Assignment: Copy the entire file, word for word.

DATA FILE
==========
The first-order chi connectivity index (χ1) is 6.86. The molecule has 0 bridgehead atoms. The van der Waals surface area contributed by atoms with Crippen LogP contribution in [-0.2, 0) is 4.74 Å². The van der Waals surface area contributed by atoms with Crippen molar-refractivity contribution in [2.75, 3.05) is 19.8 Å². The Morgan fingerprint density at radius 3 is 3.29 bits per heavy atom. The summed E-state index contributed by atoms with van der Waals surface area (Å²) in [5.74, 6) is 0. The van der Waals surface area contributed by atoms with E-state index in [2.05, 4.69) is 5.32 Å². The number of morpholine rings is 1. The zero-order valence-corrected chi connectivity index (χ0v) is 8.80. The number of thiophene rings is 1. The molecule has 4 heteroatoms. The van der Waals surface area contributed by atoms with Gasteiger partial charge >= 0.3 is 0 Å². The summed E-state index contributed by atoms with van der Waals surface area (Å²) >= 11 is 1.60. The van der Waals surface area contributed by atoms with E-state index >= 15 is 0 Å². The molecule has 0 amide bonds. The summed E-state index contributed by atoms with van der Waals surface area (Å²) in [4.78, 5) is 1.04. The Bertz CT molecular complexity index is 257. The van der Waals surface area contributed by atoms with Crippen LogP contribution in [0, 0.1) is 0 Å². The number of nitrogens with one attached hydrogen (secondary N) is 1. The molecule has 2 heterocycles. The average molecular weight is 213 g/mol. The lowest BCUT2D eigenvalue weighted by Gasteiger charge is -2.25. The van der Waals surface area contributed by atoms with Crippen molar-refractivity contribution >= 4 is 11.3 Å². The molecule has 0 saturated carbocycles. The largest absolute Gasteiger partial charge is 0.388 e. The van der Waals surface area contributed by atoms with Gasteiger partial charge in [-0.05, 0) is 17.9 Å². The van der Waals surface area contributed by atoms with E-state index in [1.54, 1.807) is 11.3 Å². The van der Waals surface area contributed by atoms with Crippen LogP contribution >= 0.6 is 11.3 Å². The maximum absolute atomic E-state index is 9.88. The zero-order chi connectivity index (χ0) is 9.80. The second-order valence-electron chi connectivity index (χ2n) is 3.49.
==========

The first-order chi connectivity index (χ1) is 6.86. The molecule has 0 bridgehead atoms. The van der Waals surface area contributed by atoms with Crippen LogP contribution in [-0.2, 0) is 4.74 Å². The van der Waals surface area contributed by atoms with Crippen molar-refractivity contribution in [2.75, 3.05) is 19.8 Å². The Morgan fingerprint density at radius 3 is 3.29 bits per heavy atom. The summed E-state index contributed by atoms with van der Waals surface area (Å²) in [5.74, 6) is 0. The van der Waals surface area contributed by atoms with E-state index in [2.05, 4.69) is 5.32 Å². The number of morpholine rings is 1. The zero-order valence-corrected chi connectivity index (χ0v) is 8.80. The number of thiophene rings is 1. The molecule has 4 heteroatoms. The van der Waals surface area contributed by atoms with Gasteiger partial charge >= 0.3 is 0 Å². The summed E-state index contributed by atoms with van der Waals surface area (Å²) >= 11 is 1.60. The van der Waals surface area contributed by atoms with E-state index >= 15 is 0 Å². The molecule has 0 amide bonds. The summed E-state index contributed by atoms with van der Waals surface area (Å²) in [4.78, 5) is 1.04. The Bertz CT molecular complexity index is 257. The van der Waals surface area contributed by atoms with Crippen LogP contribution in [0, 0.1) is 0 Å². The number of nitrogens with one attached hydrogen (secondary N) is 1. The molecule has 2 heterocycles. The average molecular weight is 213 g/mol. The lowest BCUT2D eigenvalue weighted by Gasteiger charge is -2.25. The van der Waals surface area contributed by atoms with Crippen molar-refractivity contribution >= 4 is 11.3 Å². The molecule has 0 saturated carbocycles. The largest absolute Gasteiger partial charge is 0.388 e. The van der Waals surface area contributed by atoms with Gasteiger partial charge in [-0.05, 0) is 17.9 Å². The van der Waals surface area contributed by atoms with E-state index in [1.54, 1.807) is 11.3 Å². The van der Waals surface area contributed by atoms with Crippen LogP contribution >= 0.6 is 11.3 Å². The maximum absolute atomic E-state index is 9.88. The zero-order chi connectivity index (χ0) is 9.80. The second-order valence-electron chi connectivity index (χ2n) is 3.49.